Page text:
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Old 08-28-2008, 07:50 AM   #1
newbrewr4fun
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Default when waiting, wait a little more

You will be rewarded. I am now past the month mark since I bottled my stout and it just keeps getting better. I only wish I would have had the patience to wait this long before I started drinking. At 3 weeks they were great, but at almost 5 weeks they are excellent. If i have enough strength I am going to set aside a 6 pack and see how they age for 5 months. The only problem I am seeing is quite a flimsy head, but that really does not affect taste. Some of the bottles have a great head.

Anyways thats just my 2cents.



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Old 08-28-2008, 08:07 AM   #2
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I honestly think that waiting is the hardest part of the brewing process.

I mean, if there was a God, and he created the earth in 6 days, that seems to be a bit rushed compared to a whole two MONTHS for a decent pint!

If God were a brewer he would be drinking green beer all his life, and it would serve him bloody well right!



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Old 08-28-2008, 03:49 PM   #3
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The only solution to the waiting problem is to brew a lot to build up that pipeline so you at least have something else to enjoy while your latest batches condition.

+1 on setting aside some of each batch to age.

Having the willpower to leave it alone isn't easy, but is also alleviated by building up a good overall pipeline. I try to set aside a 12 pack of each batch to age. I now have 12 packs of 4 different batches at or near 6 months old. Actually, crazy as it may sound, for one of these batches (an IPA), I still have 3 or 4 bottles of the non-setaside portion of the batch remaining. The remainder of the other 3 of those batches was only recently finished off as well.
The downside to this is that a lot of bottles are required as setting aside 12 from every batch takes a lot of bottles out of normal "circulation".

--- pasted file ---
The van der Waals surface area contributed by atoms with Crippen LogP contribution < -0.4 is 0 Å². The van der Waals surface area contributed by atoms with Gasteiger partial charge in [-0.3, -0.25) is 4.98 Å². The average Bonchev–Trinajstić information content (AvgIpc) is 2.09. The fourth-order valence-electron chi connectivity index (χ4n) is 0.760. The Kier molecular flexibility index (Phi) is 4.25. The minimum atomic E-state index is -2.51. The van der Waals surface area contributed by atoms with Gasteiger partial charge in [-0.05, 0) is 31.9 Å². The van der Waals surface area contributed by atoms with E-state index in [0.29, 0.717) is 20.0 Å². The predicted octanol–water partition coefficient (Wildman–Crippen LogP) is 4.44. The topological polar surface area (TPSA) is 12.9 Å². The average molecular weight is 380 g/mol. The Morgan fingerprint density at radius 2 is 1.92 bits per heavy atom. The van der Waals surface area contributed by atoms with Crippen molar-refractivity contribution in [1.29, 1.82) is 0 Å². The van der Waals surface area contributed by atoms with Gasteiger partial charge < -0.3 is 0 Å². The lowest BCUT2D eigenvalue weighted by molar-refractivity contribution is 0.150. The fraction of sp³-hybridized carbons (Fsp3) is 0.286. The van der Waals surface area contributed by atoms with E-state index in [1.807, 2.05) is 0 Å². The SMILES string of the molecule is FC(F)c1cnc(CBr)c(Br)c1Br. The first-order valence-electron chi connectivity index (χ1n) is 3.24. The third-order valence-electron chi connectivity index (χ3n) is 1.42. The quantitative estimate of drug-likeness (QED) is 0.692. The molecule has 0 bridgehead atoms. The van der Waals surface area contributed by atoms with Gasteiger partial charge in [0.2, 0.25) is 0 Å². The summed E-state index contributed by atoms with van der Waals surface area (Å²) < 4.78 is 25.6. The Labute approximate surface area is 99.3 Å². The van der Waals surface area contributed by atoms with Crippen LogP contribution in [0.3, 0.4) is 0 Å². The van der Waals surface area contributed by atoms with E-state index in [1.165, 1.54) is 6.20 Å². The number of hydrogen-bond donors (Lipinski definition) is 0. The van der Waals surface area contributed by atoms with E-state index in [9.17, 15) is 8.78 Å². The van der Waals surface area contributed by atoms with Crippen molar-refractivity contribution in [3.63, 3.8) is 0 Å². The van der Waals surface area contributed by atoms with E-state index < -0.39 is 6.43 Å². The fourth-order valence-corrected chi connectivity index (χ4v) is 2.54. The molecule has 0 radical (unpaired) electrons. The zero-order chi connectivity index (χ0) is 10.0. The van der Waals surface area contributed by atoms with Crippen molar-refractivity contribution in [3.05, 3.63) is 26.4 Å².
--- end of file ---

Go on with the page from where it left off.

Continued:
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Old 08-28-2008, 04:04 PM   #4
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I've got a 2 year old stout that has aged extremely well. A good number of the bottles don't have the greatest head, but that never bothered me. I'm probably going to catch a lot of flack for this, but I've always thought head was absolutely pointless. Whenever present, all it does is make me wait longer to drink.

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Old 08-28-2008, 04:37 PM   #5
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Quote:
Originally Posted by phissionkorps View Post
I've got a 2 year old stout that has aged extremely well. A good number of the bottles don't have the greatest head, but that never bothered me. I'm probably going to catch a lot of flack for this, but I've always thought head was absolutely pointless. Whenever present, all it does is make me wait longer to drink.
I like a bit of head (stay out of this, Yooper ) But it's not essential to me. Bitter in southern England is usually served with very little head, and sometimes virtually none. It is a regional thing there. A low head does not always mean poor carbonation. The water is harder in the south also.
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Old 08-29-2008, 03:25 PM   #6
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A good head releases aroma compounds from the beer. I have a buddy who I've recently converted to the side of head lovers (find me a male head hater ). I poured him up a few of my homebrews with head and he said "That's it! Now I'm pouring my beers. I hate head!". I explained to him that it released volatile compounds from the beer and that he would enjoy them more. But he waved me off.
Now two weeks later he was over again and he said to me, "Can you pour this one for me?" Very important for highly hopped styles methinks (They were IPAs both times), since that's the way the hop aromatics get released from the brew.

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Old 08-29-2008, 04:44 PM   #7
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For me, I don't particularly care how a beer smells, as long as its within acceptable tolerance. I.e. I don't want it smelling putrid. Personally I dislike hoppy beers, with IPA being my least favorite style I've had by far. I want a beer, not a liquid christmas tree (that's what gin is for).

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Old 08-29-2008, 04:59 PM   #8
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I have been going hop crazy lately and I love it!!!!



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